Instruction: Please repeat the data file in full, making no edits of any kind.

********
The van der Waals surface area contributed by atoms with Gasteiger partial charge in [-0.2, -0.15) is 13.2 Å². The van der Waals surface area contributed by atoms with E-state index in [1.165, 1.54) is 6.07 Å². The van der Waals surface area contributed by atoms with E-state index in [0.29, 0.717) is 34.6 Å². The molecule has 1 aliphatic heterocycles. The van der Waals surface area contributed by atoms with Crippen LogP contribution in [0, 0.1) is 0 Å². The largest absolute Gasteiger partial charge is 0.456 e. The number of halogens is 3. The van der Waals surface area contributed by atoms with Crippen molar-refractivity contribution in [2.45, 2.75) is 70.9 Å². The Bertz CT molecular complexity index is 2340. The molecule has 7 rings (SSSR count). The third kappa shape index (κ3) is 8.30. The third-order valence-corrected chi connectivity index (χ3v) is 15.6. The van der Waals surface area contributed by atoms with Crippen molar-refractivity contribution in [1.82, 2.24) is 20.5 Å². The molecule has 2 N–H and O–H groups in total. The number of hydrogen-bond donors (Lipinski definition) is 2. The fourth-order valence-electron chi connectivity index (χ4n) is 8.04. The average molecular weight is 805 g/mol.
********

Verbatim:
The van der Waals surface area contributed by atoms with Gasteiger partial charge in [-0.2, -0.15) is 13.2 Å². The van der Waals surface area contributed by atoms with E-state index in [1.165, 1.54) is 6.07 Å². The van der Waals surface area contributed by atoms with E-state index in [0.29, 0.717) is 34.6 Å². The molecule has 1 aliphatic heterocycles. The van der Waals surface area contributed by atoms with Crippen LogP contribution in [0, 0.1) is 0 Å². The largest absolute Gasteiger partial charge is 0.456 e. The number of halogens is 3. The van der Waals surface area contributed by atoms with Crippen molar-refractivity contribution in [2.45, 2.75) is 70.9 Å². The Bertz CT molecular complexity index is 2340. The molecule has 7 rings (SSSR count). The third kappa shape index (κ3) is 8.30. The third-order valence-corrected chi connectivity index (χ3v) is 15.6. The van der Waals surface area contributed by atoms with Crippen molar-refractivity contribution in [1.82, 2.24) is 20.5 Å². The molecule has 2 N–H and O–H groups in total. The number of hydrogen-bond donors (Lipinski definition) is 2. The fourth-order valence-electron chi connectivity index (χ4n) is 8.04. The average molecular weight is 805 g/mol.